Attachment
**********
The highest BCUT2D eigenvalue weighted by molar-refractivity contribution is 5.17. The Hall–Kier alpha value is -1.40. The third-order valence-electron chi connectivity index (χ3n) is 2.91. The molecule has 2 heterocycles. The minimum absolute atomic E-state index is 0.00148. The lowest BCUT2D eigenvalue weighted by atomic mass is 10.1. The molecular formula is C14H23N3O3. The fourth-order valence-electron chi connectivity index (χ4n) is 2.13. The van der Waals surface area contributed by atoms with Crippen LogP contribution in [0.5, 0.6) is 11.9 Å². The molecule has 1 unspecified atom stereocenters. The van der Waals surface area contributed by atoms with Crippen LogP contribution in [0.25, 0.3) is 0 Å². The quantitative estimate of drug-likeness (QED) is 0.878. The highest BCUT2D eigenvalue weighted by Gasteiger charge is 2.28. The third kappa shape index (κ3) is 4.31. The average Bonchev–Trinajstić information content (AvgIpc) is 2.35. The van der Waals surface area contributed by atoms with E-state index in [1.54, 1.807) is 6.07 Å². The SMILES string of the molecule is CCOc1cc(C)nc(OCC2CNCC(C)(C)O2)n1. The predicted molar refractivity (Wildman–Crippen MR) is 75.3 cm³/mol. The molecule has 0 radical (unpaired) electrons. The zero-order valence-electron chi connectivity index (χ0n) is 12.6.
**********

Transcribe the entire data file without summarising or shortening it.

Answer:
The highest BCUT2D eigenvalue weighted by molar-refractivity contribution is 5.17. The Hall–Kier alpha value is -1.40. The third-order valence-electron chi connectivity index (χ3n) is 2.91. The molecule has 2 heterocycles. The minimum absolute atomic E-state index is 0.00148. The lowest BCUT2D eigenvalue weighted by atomic mass is 10.1. The molecular formula is C14H23N3O3. The fourth-order valence-electron chi connectivity index (χ4n) is 2.13. The van der Waals surface area contributed by atoms with Crippen LogP contribution in [0.5, 0.6) is 11.9 Å². The molecule has 1 unspecified atom stereocenters. The van der Waals surface area contributed by atoms with Crippen LogP contribution in [0.25, 0.3) is 0 Å². The quantitative estimate of drug-likeness (QED) is 0.878. The highest BCUT2D eigenvalue weighted by Gasteiger charge is 2.28. The third kappa shape index (κ3) is 4.31. The average Bonchev–Trinajstić information content (AvgIpc) is 2.35. The van der Waals surface area contributed by atoms with E-state index in [1.54, 1.807) is 6.07 Å². The SMILES string of the molecule is CCOc1cc(C)nc(OCC2CNCC(C)(C)O2)n1. The predicted molar refractivity (Wildman–Crippen MR) is 75.3 cm³/mol. The molecule has 0 radical (unpaired) electrons. The zero-order valence-electron chi connectivity index (χ0n) is 12.6.